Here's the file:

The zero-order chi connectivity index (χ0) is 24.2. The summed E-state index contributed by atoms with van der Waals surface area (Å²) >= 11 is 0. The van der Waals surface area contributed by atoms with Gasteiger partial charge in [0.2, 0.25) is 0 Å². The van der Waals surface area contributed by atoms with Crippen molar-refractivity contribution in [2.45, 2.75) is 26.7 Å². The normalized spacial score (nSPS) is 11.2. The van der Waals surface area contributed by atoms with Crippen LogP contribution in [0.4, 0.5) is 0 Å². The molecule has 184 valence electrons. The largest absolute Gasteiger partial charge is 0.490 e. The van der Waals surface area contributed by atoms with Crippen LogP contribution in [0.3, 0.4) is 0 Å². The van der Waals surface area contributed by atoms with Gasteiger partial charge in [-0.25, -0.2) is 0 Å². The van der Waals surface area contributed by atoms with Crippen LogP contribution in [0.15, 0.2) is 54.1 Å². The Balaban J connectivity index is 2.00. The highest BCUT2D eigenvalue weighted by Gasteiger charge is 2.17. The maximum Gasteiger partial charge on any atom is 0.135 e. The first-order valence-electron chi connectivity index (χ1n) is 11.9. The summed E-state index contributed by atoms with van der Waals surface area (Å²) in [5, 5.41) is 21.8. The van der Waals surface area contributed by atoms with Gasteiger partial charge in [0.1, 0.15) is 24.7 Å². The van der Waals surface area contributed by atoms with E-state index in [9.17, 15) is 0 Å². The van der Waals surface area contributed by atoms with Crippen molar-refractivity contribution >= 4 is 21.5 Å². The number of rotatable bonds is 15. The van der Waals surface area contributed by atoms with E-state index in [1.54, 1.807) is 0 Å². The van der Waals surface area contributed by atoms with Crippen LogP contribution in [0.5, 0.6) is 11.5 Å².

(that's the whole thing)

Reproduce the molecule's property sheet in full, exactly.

The zero-order chi connectivity index (χ0) is 24.2. The summed E-state index contributed by atoms with van der Waals surface area (Å²) >= 11 is 0. The van der Waals surface area contributed by atoms with Gasteiger partial charge in [0.2, 0.25) is 0 Å². The van der Waals surface area contributed by atoms with Crippen molar-refractivity contribution in [2.45, 2.75) is 26.7 Å². The normalized spacial score (nSPS) is 11.2. The van der Waals surface area contributed by atoms with Crippen LogP contribution in [0.4, 0.5) is 0 Å². The molecule has 184 valence electrons. The largest absolute Gasteiger partial charge is 0.490 e. The van der Waals surface area contributed by atoms with Crippen LogP contribution in [0.3, 0.4) is 0 Å². The van der Waals surface area contributed by atoms with Gasteiger partial charge in [-0.25, -0.2) is 0 Å². The van der Waals surface area contributed by atoms with Crippen LogP contribution in [0.15, 0.2) is 54.1 Å². The Balaban J connectivity index is 2.00. The highest BCUT2D eigenvalue weighted by Gasteiger charge is 2.17. The maximum Gasteiger partial charge on any atom is 0.135 e. The first-order valence-electron chi connectivity index (χ1n) is 11.9. The summed E-state index contributed by atoms with van der Waals surface area (Å²) in [5, 5.41) is 21.8. The van der Waals surface area contributed by atoms with Gasteiger partial charge in [0.1, 0.15) is 24.7 Å². The van der Waals surface area contributed by atoms with E-state index in [9.17, 15) is 0 Å². The van der Waals surface area contributed by atoms with Crippen molar-refractivity contribution >= 4 is 21.5 Å². The number of rotatable bonds is 15. The van der Waals surface area contributed by atoms with E-state index in [1.54, 1.807) is 0 Å². The van der Waals surface area contributed by atoms with Crippen LogP contribution in [0.5, 0.6) is 11.5 Å².